There’s more to those love handles than meets the eye. Fat tissue can communicate with other organs from afar, sending out tiny molecules that control gene activity in other parts of the body, according to a new study. This novel route of cell-to-cell communication could indicate fat plays a much bigger role in regulating metabolism than previously thought. It could also mean new treatment options for diseases such as obesity and diabetes.
“I found this very interesting and, frankly, very exciting,” says Robert Freishtat of Children’s National Health System in Washington, D.C., a pediatrician and researcher who has worked with metabolic conditions like obesity and diabetes. Scientists have long known that fat is associated with all sorts of disease processes, he says, but they don’t fully understand how the much-reviled tissue affects distant organs and their functions. Scientists have identified hormones made by fat that signal the brain to regulate eating, but this new study—in which Freishtat was not involved—takes a fresh look at another possible messenger: small snippets of genetic material called microRNAs, or miRNAs.
MiRNAs, tiny pieces of RNA made inside cells, help control the expression of genes and, consequently, protein production throughout the body. But some tumble freely through the bloodstream, bundled into tiny packets called exomes. There, high levels of some miRNAs have been associated with obesity, diabetes, cancer, and cardiovascular disease.
To understand how miRNAs function in fat, a team of researchers led by Thomas Thomou, a diabetes researcher at Joslin Diabetes Center and Harvard Medical School in Boston, studied a genetically engineered strain of mice in which fat cells lacked a critical miRNA-processing enzyme. These rodents had less fat tissue, and they couldn’t process glucose as effectively as nonengineered mice. They also had low circulating miRNA levels overall, suggesting that most of the miRNAs in exosomes come from fat tissue, the researchers reported this week in Nature.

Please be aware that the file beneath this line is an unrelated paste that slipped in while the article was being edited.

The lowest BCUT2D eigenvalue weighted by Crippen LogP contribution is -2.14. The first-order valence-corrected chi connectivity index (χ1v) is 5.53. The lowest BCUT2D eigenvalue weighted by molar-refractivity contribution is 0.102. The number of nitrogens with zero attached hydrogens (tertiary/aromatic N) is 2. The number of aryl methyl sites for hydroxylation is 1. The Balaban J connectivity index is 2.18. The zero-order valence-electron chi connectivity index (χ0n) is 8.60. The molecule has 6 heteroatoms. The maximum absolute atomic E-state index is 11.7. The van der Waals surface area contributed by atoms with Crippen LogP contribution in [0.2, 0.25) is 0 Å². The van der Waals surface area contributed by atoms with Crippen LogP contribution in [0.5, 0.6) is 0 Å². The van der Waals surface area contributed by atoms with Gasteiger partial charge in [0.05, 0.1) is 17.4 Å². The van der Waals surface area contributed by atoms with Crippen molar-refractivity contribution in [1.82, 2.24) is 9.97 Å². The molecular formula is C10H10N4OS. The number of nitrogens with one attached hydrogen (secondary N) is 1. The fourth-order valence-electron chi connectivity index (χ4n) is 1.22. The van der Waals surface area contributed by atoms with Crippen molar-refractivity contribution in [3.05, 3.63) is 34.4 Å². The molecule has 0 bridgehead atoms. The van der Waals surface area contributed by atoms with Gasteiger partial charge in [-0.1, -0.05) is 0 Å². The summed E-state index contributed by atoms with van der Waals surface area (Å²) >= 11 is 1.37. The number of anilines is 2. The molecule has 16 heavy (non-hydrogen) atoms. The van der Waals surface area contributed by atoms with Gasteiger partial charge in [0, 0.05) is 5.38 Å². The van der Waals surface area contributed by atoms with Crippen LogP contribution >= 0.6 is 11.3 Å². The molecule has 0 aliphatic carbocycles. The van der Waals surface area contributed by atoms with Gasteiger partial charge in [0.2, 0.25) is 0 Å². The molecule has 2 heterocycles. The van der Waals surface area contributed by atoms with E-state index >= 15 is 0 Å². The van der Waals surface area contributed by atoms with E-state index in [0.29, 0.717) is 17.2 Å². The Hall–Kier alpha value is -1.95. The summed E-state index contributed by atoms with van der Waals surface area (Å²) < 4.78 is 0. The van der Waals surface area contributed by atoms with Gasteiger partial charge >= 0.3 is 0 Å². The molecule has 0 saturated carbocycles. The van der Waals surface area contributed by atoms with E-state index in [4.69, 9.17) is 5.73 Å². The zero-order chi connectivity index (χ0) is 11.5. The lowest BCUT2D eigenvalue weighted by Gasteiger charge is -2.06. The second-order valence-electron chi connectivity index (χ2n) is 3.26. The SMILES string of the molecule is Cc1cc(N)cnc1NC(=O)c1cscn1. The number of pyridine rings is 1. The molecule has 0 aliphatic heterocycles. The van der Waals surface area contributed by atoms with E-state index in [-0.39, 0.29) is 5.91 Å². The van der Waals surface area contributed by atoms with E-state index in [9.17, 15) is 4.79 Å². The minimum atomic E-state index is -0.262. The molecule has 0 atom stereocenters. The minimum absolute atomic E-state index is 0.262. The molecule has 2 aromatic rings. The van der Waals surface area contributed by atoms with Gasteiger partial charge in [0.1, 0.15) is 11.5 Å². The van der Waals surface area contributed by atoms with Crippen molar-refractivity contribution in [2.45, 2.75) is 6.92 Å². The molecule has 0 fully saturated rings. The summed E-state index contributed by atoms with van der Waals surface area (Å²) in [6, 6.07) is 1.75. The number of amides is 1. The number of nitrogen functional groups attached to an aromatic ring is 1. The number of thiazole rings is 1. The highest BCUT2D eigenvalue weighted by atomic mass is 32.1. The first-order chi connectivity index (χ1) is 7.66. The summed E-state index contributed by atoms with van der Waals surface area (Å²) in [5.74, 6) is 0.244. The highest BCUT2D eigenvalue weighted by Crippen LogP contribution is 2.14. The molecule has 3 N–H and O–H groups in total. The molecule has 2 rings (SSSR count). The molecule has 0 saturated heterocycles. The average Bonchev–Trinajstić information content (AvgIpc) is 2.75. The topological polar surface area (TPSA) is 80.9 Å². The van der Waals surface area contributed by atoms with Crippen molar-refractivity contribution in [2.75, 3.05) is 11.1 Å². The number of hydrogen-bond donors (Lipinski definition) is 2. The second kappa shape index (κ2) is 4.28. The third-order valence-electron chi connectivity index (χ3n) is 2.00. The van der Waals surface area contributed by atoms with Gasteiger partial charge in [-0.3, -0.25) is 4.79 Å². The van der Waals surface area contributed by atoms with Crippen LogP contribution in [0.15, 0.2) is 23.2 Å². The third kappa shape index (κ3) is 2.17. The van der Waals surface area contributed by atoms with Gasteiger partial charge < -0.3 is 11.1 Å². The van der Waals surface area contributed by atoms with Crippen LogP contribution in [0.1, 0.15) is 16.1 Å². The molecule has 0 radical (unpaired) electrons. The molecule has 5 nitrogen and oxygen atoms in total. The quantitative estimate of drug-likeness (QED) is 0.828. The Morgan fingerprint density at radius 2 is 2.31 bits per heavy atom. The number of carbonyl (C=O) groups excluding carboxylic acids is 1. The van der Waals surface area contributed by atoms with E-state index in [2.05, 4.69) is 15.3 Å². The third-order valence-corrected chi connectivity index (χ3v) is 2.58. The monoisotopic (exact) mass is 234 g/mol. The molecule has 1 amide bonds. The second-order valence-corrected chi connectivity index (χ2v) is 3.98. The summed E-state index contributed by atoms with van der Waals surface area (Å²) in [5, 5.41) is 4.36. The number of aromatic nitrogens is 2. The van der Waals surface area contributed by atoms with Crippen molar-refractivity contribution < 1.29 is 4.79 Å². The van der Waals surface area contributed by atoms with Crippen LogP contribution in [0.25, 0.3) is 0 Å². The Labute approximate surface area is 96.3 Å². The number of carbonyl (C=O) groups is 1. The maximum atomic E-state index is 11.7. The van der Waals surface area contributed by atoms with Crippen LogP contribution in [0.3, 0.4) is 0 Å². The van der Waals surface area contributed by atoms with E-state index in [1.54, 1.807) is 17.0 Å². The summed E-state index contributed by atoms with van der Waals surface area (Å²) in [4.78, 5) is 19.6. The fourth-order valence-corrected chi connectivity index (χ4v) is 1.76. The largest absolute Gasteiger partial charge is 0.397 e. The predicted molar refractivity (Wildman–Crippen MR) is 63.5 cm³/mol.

By transplanting fat from normal mice, the researchers restored the previously low miRNA levels in the modified mice. Transplants of brown fat—specialized energy-burning fat that regulates temperature—helped restore glucose processing in the genetically modified mice, whereas white fat—energy-storing fat—transplants did not.
In a previous study with the mice whose fat had impaired miRNA production, the researchers also noticed that other organs—including the heart and liver—were affected, even though the genetic modification didn’t alter those tissues directly. So they decided to investigate whether fat uses miRNAs to communicate with other tissues, Thomou says. They developed a method to measure cross-talk using a human miRNA. In one group of mice, they engineered brown fat cells to produce the human miRNA and package it in exosomes; in another, they engineered liver cells to produce a fluorescent molecular target for the miRNA. Injecting exosomes from the first group of mice into mice from the second group caused a drastic drop in liver cell fluorescence, because the miRNA bound to the fluorescent target and suppressed its production. This confirmed that fat tissue, through exosomes, can communicate with the liver and regulate gene expression. Exosomal miRNAs from brown fat were also found to regulate expression of an important metabolism gene, Fgf21, in liver cells.
“This finding will provide not only insights into new pathways of tissue communication, but also pathways that can be altered in disease states,” says study co-author C. Ronald Kahn, a diabetes researcher and physician at Harvard University. If researchers can figure out how to engineer exomes to target specific cell types, adds Thomou, they might one day use the vesicles to deliver drugs and other therapies. But it’s far from clear, he notes, whether exomes target specific cell types—using a kind of “molecular ZIP code” that could help them travel from point A to point B.
Thomou and his team plan to continue identifying specific miRNA signatures from different tissues to determine what other factors, besides miRNAs, are bundled into exosomes. For Freishtat, the new work offers an exciting way to begin filling a gap between mouse models and human patient studies. “This is a big deal,” he says. “We’re just beginning to scratch the surface of exosomes and how they regulate processes in the body.”